Wed, Jan 19, 2011 - Page 9 News List

Hillary Clinton proving the possibility of a feminist foreign policy

By Madeleine Bunting  /  The Guardian, LONDON

Back in the heady days of 1970s feminism there was an argument that once women achieved political power, there would be no more war. Former British prime minister Margaret Thatcher and her Falklands war exploded that myth, and along with it any residual notion that women might do foreign policy differently from men.

Indeed, it became a credibility requirement for any women with a senior foreign or defense brief to give a wide berth to anything with a whiff of being a woman’s issue.

Women had to work extra hard to look tough on the world stage. Meanwhile, women’s issues were parked in the softer brief of international development.

It is these unspoken rules that US Secretary of State Hillary Rodham Clinton has been dismantling since becoming secretary of state two years ago. She is the most powerful politician to advance an explicitly feminist agenda. Even in that most delicate and crucial relationship with China — on which the world’s attention will be fixed this week for the Chinese president’s visit to the US — Clinton has gone out of her way to press feminist issues. In China’s case, she has highlighted the country’s -growing gender imbalance caused by the high abortion rate of female fetuses.

Inevitably, some see it as a recasting of US imperialism, others as a force for the progressive good. I’ll come on to what it stacks up to, but the first point is to marvel at how she has got away with it. On countless occasions since arriving at the State Department, Clinton has asserted that the rights of women and girls are now core to US foreign policy. It’s hard to imagine any British foreign secretary ever saying such a thing.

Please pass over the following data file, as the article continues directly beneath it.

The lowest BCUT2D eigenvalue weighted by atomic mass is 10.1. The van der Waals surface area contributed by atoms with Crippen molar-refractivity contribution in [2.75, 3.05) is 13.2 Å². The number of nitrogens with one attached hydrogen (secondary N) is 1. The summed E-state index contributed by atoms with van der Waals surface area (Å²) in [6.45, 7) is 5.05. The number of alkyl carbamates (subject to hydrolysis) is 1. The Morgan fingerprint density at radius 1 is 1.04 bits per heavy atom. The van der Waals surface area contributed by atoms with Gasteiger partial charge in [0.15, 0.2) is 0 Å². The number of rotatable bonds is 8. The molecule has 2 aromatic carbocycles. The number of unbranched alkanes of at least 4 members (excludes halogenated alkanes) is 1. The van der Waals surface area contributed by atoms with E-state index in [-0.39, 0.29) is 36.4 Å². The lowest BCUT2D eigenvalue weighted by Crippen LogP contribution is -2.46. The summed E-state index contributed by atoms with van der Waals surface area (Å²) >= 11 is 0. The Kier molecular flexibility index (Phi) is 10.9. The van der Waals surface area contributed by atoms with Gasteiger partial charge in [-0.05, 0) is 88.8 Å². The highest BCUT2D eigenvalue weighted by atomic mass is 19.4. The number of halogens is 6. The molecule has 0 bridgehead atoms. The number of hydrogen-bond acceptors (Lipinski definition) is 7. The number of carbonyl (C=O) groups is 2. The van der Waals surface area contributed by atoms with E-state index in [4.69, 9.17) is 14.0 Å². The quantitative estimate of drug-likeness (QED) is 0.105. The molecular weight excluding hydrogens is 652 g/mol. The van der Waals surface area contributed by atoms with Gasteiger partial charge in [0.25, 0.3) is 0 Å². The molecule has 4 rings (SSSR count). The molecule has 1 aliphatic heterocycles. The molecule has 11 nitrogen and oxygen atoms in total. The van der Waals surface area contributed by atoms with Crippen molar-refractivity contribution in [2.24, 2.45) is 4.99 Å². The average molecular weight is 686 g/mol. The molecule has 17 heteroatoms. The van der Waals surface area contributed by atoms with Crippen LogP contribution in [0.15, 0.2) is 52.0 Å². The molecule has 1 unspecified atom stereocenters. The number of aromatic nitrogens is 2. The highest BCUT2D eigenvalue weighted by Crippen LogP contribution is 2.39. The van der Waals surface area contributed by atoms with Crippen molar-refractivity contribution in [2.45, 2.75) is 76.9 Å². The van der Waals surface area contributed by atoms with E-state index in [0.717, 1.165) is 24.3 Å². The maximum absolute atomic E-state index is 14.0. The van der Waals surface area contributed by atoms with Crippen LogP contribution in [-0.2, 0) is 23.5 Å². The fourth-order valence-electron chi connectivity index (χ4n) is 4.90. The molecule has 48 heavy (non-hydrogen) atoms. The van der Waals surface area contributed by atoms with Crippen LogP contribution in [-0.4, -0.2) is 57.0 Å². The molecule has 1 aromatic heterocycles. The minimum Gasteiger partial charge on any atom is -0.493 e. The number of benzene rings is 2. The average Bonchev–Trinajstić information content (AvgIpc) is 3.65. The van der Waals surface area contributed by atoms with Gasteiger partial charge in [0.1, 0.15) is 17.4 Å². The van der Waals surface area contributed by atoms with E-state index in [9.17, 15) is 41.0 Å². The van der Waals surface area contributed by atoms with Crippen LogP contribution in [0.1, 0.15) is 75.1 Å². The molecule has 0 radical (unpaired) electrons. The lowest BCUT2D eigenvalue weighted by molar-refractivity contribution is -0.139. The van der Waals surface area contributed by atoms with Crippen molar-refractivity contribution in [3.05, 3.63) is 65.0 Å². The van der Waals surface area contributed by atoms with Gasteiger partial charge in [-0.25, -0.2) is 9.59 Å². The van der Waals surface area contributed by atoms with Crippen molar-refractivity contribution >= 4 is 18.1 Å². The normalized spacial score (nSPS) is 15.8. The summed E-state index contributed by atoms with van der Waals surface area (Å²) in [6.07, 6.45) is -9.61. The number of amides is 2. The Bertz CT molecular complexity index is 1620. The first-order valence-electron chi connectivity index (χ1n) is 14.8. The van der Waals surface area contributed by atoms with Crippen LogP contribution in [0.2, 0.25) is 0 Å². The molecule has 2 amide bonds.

Many of her statements can be routed back to the idealistic internationalism of 1970s feminism. Astonishingly, she has managed to bring the feminism for which she was loathed in the early 1990s (as the first lady who didn’t stay home and bake cookies) into the heart of the state department and foreign policy and is still clocking high opinion poll ratings.

From the start Clinton left no one in any doubt where she stood: Women’s rights are “the signature issue” of this administration’s foreign policy, she said. She mentioned women 450 times in speeches in the first five months in office.

“Transformation of the role of women is the last great impediment to universal progress,” she said, and began to develop what is her standard line: Women’s issues are integral to the achievement of every goal of US foreign policy.

Or put more simply: The empowerment, participation and protection of women and girls is vital to the long-term security of the US. Last month this rhetoric was translated into policy in the long-awaited Quadrennial Diplomacy and Development Review, which aimed to redefine US foreign policy around civilian power.

“We are integrating women and girls into everything we do ... in all our diplomacy with other governments ... in our work on conflict and crisis,” the State Department’s briefing said.

For a security agenda traditionally dominated by weaponry and military expertise, this is radical stuff. It draws on a powerful consensus built up behind the overwhelming evidence that women are vital to a range of key global concerns. Links have been drawn between gross gender inequality and political extremism. Women are crucial on issues such as food security (women produce most of the food that feeds the world), health, education and democracy. The World Bank picked up this agenda long ago and a raft of unexpected allies have emerged, such as the economist Lawrence Summers, who said that the most effective investment in development is the education of girls. Clinton has been riding a wave of optimism that women hold the key to global development and peace.

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